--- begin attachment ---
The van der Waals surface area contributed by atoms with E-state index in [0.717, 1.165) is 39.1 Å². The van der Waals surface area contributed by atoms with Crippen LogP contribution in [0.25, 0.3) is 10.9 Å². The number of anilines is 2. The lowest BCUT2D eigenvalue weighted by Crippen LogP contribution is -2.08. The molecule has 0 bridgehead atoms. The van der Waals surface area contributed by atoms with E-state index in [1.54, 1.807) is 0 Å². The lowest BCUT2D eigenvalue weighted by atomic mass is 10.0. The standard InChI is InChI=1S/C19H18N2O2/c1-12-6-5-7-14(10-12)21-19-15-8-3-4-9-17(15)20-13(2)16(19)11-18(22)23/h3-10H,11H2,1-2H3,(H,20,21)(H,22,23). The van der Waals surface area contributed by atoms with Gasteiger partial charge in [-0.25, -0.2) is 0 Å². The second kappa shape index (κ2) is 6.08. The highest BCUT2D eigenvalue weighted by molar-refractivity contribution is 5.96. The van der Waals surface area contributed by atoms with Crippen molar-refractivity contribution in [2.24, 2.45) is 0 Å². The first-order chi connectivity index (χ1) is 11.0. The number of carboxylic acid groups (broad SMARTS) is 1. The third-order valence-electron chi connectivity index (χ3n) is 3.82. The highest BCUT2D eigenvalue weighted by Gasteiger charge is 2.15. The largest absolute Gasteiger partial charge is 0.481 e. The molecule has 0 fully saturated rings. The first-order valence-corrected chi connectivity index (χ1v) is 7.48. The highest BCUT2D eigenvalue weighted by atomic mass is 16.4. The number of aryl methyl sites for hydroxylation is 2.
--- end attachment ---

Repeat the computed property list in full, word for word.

The van der Waals surface area contributed by atoms with E-state index in [0.717, 1.165) is 39.1 Å². The van der Waals surface area contributed by atoms with Crippen LogP contribution in [0.25, 0.3) is 10.9 Å². The number of anilines is 2. The lowest BCUT2D eigenvalue weighted by Crippen LogP contribution is -2.08. The molecule has 0 bridgehead atoms. The van der Waals surface area contributed by atoms with E-state index in [1.54, 1.807) is 0 Å². The lowest BCUT2D eigenvalue weighted by atomic mass is 10.0. The standard InChI is InChI=1S/C19H18N2O2/c1-12-6-5-7-14(10-12)21-19-15-8-3-4-9-17(15)20-13(2)16(19)11-18(22)23/h3-10H,11H2,1-2H3,(H,20,21)(H,22,23). The van der Waals surface area contributed by atoms with Gasteiger partial charge in [-0.25, -0.2) is 0 Å². The second kappa shape index (κ2) is 6.08. The highest BCUT2D eigenvalue weighted by molar-refractivity contribution is 5.96. The van der Waals surface area contributed by atoms with Crippen molar-refractivity contribution in [2.24, 2.45) is 0 Å². The first-order chi connectivity index (χ1) is 11.0. The number of carboxylic acid groups (broad SMARTS) is 1. The third-order valence-electron chi connectivity index (χ3n) is 3.82. The highest BCUT2D eigenvalue weighted by Gasteiger charge is 2.15. The largest absolute Gasteiger partial charge is 0.481 e. The molecule has 0 fully saturated rings. The first-order valence-corrected chi connectivity index (χ1v) is 7.48. The highest BCUT2D eigenvalue weighted by atomic mass is 16.4. The number of aryl methyl sites for hydroxylation is 2.